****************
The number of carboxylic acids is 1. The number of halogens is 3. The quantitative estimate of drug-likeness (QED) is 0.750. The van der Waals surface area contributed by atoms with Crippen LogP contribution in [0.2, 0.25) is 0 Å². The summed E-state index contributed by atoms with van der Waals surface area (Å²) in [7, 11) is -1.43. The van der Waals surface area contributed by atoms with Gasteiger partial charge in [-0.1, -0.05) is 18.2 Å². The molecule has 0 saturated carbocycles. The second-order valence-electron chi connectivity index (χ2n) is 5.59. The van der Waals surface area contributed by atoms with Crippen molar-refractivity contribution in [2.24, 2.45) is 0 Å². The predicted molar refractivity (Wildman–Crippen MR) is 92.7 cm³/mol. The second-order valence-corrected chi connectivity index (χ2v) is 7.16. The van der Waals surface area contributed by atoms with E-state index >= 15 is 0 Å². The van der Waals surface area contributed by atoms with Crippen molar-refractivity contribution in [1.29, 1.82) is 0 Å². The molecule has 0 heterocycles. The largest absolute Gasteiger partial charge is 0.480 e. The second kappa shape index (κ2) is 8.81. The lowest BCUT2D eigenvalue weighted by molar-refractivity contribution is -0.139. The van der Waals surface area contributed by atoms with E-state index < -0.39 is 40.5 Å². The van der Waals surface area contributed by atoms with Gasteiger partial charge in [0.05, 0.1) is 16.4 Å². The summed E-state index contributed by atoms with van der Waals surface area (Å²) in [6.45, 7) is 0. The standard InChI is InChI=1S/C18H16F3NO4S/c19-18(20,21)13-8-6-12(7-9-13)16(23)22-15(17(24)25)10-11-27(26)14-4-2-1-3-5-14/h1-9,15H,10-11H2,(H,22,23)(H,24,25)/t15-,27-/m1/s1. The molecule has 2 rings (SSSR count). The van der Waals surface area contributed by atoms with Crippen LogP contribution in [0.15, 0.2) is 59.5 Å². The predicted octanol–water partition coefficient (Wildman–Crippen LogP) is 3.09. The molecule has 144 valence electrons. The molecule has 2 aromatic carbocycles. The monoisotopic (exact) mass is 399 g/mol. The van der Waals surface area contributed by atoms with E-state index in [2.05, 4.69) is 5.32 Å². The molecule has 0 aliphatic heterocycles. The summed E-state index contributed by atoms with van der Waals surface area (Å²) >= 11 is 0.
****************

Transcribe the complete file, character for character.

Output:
The number of carboxylic acids is 1. The number of halogens is 3. The quantitative estimate of drug-likeness (QED) is 0.750. The van der Waals surface area contributed by atoms with Crippen LogP contribution in [0.2, 0.25) is 0 Å². The summed E-state index contributed by atoms with van der Waals surface area (Å²) in [7, 11) is -1.43. The van der Waals surface area contributed by atoms with Gasteiger partial charge in [-0.1, -0.05) is 18.2 Å². The molecule has 0 saturated carbocycles. The second-order valence-electron chi connectivity index (χ2n) is 5.59. The van der Waals surface area contributed by atoms with Crippen molar-refractivity contribution in [2.24, 2.45) is 0 Å². The predicted molar refractivity (Wildman–Crippen MR) is 92.7 cm³/mol. The second-order valence-corrected chi connectivity index (χ2v) is 7.16. The van der Waals surface area contributed by atoms with E-state index >= 15 is 0 Å². The van der Waals surface area contributed by atoms with Crippen molar-refractivity contribution in [1.29, 1.82) is 0 Å². The molecule has 0 heterocycles. The largest absolute Gasteiger partial charge is 0.480 e. The second kappa shape index (κ2) is 8.81. The lowest BCUT2D eigenvalue weighted by molar-refractivity contribution is -0.139. The van der Waals surface area contributed by atoms with E-state index < -0.39 is 40.5 Å². The van der Waals surface area contributed by atoms with Gasteiger partial charge in [0.05, 0.1) is 16.4 Å². The summed E-state index contributed by atoms with van der Waals surface area (Å²) in [6.45, 7) is 0. The standard InChI is InChI=1S/C18H16F3NO4S/c19-18(20,21)13-8-6-12(7-9-13)16(23)22-15(17(24)25)10-11-27(26)14-4-2-1-3-5-14/h1-9,15H,10-11H2,(H,22,23)(H,24,25)/t15-,27-/m1/s1. The molecule has 2 rings (SSSR count). The van der Waals surface area contributed by atoms with Crippen LogP contribution in [0.15, 0.2) is 59.5 Å². The predicted octanol–water partition coefficient (Wildman–Crippen LogP) is 3.09. The molecule has 144 valence electrons. The molecule has 2 aromatic carbocycles. The monoisotopic (exact) mass is 399 g/mol. The van der Waals surface area contributed by atoms with E-state index in [2.05, 4.69) is 5.32 Å². The molecule has 0 aliphatic heterocycles. The summed E-state index contributed by atoms with van der Waals surface area (Å²) >= 11 is 0.